Ethanol doesn't even reduce greenhouse gases, as two new papers in the journal Science showed earlier this year. The authors argued that the production of ethanol causes more harmful emissions of CO2 than it prevents. Other research has shown that even a moderate increase in our use of ethanol is not cost-effective, because America does not have the infrastructure to use it efficiently.
The problem is that the more ethanol we produce, the more greenhouse gases we generate. Princeton University professor Timothy Searchinger, along with other researchers, wrote that corn-based alcohol doubles greenhouse emissions over 30 years and causes increases that continue for 167 years.
That happens because higher corn prices encourage farmers all over the world to transform their land from forests and unplanted fields to corn. Opening new land to agriculture volatilizes the CO2 stored in dead trees, dirt, and other biomatter, thereby increasing the atmospheric CO2. The paper found this release to be massive, dwarfing any potential benefits.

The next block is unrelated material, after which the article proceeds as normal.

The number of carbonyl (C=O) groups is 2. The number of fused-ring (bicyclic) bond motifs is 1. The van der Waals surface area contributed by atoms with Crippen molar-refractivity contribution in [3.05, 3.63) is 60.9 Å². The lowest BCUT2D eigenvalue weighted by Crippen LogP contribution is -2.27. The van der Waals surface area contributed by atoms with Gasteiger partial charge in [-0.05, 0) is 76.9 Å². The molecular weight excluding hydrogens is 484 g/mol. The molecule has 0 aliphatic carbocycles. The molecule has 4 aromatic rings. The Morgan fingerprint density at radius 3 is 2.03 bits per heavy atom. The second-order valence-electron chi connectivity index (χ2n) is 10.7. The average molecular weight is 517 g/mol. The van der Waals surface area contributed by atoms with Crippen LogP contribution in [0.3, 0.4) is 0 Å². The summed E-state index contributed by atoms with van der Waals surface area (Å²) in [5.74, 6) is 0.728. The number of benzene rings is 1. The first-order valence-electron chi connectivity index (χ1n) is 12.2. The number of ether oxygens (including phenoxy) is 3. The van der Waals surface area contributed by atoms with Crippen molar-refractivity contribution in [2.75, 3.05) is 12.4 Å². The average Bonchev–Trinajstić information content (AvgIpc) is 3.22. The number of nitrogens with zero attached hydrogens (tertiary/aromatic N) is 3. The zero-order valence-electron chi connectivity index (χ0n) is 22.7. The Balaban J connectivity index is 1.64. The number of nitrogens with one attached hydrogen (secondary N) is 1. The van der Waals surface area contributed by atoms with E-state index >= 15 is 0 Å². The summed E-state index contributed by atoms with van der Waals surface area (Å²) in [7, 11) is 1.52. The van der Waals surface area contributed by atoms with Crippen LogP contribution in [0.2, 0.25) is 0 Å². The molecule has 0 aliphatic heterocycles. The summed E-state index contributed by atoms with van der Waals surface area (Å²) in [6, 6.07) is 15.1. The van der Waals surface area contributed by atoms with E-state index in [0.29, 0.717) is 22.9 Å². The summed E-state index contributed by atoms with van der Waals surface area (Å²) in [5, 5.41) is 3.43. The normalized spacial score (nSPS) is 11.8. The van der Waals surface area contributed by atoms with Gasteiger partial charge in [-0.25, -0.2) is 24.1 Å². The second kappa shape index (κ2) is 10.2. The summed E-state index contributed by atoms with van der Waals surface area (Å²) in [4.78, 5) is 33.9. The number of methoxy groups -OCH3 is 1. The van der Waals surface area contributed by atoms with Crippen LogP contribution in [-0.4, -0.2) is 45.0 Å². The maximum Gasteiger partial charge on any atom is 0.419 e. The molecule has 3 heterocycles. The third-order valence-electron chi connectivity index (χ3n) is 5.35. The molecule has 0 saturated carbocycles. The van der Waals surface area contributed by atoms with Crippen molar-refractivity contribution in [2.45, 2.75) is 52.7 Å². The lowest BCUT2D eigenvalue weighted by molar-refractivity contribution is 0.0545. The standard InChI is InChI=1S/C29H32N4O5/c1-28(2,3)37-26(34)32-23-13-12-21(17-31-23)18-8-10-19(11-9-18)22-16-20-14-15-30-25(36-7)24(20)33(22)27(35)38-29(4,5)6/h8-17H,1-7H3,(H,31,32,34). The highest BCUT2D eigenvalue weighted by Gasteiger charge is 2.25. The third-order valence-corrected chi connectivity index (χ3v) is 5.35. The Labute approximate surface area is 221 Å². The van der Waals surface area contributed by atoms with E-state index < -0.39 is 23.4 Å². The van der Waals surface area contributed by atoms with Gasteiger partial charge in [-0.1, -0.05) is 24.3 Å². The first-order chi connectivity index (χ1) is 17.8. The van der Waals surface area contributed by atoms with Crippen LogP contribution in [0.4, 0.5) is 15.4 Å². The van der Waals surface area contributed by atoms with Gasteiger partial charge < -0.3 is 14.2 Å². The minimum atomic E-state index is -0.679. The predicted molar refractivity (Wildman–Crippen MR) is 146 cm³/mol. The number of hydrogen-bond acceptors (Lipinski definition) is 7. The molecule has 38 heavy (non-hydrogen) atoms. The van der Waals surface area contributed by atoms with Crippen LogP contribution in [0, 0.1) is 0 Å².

A companion paper in Science, by the Nature Conservancy's Joseph Fargione, showed that converting undeveloped land to biofuel production releases 17 to 420 times more carbon dioxide than annual greenhouse gas reductions due to ethanol's substitution for gasoline. Only if biofuels are made from waste products or grown on idle farm acres are greenhouse gases reduced.
This might suggest, then, that there are ways of producing biofuels that do not lead to more greenhouse gases. Energy Policy Research Foundation vice president Larry Kumins disagrees. His paper, published in the Oil and Gas Journal last November, shows that the present supply of ethanol in the American economy, about 8 billion gallons a year, or 5% of the gasoline pool, is optimal. Congressional mandates of even a small increase to 9 billion gallons this year will have harmful effects, and a level of 35 billion gallons, as Congress has mandated in 2020, is currently impossible.